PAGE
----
There was some criticism that HSUS jumped into the fray early and that agriculture lagged behind in coordinating an united front in Missouri. Martosko says in cases like this, time is literally more valuable than money. “The best-case scenario is for agriculture to make HSUS’ Wayne Pacelle’s first impression for him,”suggests Martosko. A mini-campaign in Kansas City and St. Louis about what HSUS really is (a richer PETA) would have inoculated tens of thousands of voters—but only if it was carried out in May or June. Back then, the campaign was entirely winnable but no one in Missouri seemed to know it.”
Waiting until September and October is a recipe for disaster, he adds. “By that point in time, HSUS already owns the airwaves and you’re stuck playing defense. That’s what happened in Missouri. The only practical way to win these things is to play offense instead. That requires early action. It also has the virtue of being less expensive, since media costs a lot less to buy 6 months before an election than in the home-stretch.”
Other states better wake up and be prepared. Martosko believes Wayne Pacelle’s November 21 “town hall” meeting in Lincoln, Neb. is probably a prelude to a 2012 ballot campaign of some kind (visit the HSUS calendar). “Watch where he chooses to lay strategic groundwork with heavily staged dog-and-pony shows. Events like those are designed to generate media good-will exposure long before he needs a compliant base of reporters, but if he’s building the foundation you can bet he’s going to try to build something on top of it,” Martosko says.
Animal Agriculture Alliance’s Kay Johnson Smith says other states, in particular those that allow for the ballot initiative process, need to be proactive now and not wait until a similar initiative to Prop B has been introduced in their state. Twenty-four states allow for the initiative process, but regardless, it’s important to make decision makers aware of the dangers of this type of initiative or legislation.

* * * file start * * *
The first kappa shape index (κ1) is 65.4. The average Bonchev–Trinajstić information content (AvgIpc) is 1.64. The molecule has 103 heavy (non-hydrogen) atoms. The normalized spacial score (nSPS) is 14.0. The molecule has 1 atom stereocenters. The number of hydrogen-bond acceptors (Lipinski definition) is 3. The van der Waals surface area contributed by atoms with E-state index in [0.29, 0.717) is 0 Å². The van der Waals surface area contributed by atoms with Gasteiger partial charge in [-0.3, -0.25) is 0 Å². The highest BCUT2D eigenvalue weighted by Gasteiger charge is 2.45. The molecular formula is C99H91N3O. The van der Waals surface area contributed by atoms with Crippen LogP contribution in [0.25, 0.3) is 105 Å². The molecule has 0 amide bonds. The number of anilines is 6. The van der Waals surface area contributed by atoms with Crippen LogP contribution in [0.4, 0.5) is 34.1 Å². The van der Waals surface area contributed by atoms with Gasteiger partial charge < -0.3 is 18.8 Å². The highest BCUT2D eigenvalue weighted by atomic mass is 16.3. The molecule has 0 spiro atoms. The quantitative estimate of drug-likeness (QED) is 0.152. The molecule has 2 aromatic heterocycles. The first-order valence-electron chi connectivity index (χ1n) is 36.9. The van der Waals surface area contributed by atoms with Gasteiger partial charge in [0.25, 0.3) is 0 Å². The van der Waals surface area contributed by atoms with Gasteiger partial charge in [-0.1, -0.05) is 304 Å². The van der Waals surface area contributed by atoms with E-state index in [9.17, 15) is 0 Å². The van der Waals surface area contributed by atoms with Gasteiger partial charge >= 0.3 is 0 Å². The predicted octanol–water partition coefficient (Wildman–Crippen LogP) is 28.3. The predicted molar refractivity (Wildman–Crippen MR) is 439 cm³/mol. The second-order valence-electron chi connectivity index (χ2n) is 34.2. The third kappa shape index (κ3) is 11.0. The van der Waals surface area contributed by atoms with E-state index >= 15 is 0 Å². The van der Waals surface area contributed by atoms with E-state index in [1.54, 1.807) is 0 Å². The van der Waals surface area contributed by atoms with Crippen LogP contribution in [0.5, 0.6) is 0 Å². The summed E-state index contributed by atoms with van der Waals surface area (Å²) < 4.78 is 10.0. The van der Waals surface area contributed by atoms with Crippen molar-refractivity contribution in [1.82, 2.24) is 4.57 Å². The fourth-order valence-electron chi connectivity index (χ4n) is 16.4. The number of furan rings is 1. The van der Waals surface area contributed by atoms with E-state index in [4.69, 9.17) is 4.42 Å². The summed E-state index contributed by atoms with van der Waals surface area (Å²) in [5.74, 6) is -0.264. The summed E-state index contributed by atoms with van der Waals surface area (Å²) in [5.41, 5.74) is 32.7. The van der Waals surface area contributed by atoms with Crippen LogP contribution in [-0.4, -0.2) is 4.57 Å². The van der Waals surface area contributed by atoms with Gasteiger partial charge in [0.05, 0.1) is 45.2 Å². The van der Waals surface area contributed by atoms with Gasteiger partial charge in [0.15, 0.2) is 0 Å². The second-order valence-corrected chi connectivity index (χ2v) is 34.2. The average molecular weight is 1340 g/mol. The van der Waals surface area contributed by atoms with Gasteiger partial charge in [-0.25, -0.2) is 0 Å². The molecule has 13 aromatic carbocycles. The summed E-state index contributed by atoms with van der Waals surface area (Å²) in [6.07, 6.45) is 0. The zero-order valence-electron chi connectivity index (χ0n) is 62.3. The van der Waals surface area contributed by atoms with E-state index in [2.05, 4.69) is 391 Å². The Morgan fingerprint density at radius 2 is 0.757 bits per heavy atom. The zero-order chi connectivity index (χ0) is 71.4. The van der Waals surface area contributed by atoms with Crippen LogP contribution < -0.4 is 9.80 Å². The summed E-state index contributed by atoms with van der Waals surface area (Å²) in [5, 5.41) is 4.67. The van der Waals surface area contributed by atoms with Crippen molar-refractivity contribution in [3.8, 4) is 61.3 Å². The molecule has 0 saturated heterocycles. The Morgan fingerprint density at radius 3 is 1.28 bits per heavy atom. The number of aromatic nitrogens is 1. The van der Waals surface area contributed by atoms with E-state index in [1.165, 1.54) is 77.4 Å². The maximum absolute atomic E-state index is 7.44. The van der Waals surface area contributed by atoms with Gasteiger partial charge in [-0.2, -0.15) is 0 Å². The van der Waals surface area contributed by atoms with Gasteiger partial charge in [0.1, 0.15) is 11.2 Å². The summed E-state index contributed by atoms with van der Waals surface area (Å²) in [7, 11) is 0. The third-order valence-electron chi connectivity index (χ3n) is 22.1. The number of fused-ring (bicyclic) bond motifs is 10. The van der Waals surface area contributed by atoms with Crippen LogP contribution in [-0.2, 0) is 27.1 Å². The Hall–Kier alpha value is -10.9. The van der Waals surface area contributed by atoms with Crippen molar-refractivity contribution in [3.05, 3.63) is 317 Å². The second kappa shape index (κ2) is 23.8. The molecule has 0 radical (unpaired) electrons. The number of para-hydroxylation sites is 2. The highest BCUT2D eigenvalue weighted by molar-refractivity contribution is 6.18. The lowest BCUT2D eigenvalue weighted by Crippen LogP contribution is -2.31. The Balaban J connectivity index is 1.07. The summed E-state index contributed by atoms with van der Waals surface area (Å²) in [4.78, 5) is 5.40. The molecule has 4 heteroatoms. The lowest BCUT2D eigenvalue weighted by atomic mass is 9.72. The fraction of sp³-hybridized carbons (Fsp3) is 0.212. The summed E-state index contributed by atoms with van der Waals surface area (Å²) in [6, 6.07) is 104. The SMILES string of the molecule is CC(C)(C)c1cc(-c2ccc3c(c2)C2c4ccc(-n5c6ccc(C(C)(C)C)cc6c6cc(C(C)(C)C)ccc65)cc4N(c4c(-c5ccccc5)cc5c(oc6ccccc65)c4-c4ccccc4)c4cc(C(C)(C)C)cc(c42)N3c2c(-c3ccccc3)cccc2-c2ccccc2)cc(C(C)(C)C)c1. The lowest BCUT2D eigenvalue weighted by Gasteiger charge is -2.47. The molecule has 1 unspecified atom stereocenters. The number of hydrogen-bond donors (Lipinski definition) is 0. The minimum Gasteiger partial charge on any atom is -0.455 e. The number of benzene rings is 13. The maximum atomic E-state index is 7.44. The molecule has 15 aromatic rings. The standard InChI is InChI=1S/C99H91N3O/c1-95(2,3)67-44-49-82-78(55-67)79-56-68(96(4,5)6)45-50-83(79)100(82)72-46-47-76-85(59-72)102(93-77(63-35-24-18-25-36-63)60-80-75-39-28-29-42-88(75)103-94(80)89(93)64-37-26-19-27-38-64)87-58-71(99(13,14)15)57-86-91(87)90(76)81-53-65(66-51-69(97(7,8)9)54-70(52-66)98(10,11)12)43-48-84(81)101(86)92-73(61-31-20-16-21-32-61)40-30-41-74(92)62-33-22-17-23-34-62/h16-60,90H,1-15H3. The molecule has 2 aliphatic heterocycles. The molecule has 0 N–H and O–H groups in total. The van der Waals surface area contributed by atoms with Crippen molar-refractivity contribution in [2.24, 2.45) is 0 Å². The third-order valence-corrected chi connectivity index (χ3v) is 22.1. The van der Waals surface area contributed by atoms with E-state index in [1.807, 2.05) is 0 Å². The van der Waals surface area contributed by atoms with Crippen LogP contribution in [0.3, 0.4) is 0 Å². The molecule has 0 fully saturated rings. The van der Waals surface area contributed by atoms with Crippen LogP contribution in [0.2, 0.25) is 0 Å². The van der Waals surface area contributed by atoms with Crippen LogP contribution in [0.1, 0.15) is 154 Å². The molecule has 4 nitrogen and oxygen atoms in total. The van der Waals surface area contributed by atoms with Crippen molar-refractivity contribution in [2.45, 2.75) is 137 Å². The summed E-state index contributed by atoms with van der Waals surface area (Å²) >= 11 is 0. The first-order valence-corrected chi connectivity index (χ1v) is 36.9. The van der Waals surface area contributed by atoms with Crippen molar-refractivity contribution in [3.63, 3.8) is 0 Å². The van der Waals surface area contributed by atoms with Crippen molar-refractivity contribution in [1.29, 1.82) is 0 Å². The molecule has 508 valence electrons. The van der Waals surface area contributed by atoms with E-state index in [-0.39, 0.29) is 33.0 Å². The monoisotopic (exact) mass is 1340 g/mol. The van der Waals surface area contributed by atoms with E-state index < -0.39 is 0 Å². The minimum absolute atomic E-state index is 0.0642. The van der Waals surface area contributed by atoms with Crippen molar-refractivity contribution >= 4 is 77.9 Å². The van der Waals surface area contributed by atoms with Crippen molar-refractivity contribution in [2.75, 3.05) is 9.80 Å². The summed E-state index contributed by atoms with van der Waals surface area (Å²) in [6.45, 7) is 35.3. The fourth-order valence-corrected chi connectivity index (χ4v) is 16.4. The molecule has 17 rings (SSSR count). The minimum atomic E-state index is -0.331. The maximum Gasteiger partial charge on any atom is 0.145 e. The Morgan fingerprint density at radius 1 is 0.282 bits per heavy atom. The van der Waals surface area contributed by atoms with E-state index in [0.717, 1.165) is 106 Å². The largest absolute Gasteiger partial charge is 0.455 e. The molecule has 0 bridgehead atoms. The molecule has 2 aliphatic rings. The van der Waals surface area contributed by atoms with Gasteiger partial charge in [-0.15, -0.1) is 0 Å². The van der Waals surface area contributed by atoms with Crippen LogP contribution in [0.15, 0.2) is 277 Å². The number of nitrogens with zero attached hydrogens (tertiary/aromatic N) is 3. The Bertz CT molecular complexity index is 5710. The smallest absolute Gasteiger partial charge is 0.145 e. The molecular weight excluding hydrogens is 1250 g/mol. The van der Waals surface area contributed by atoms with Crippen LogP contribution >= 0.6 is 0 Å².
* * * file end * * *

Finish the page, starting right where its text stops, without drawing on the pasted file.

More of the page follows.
Johnson’s recommendations for other states include:
a) Find out if your state does allow ballot initiatives. “If so, understand the rules, such as what number of signatures are required, what percentage of votes are necessary, and talk with your legislature about possible changes to the statutes could be made to protect agriculture’s interests,” Johnson says.
b) Join or form a state agricultural coalition and get active in working together now – before an initiative is proposed. Look for non-traditional allies.
c) Talk with your legislators now about the dangers of any initiative which sets an arbitrary limit on the number of animals an owner can own – like Prop B. Also help them understand that today, it’s the number of dogs a legitimate dog breeder can own; tomorrow, it will be cattle or chickens or pigs. Assigning an arbitrary number, like 50 in the case of Prop B, hurts good businesses and does nothing to eliminate those that are sub-standard.
“The ballot initiatives regarding dogs are just the proverbial camel’s nose under the tent for HSUS which uses this type of campaign to raise money, build a database of potential supporters and strengthen its presence in the state,” Johnson says. “Its next campaign is likely one that would make legitimate farmers and ranchers, using the best practices known to-date, illegal – all because the activist group rejects the right of consumers to eat meat, milk and eggs.”
For more information on HSUS, visit www.humanewatch.org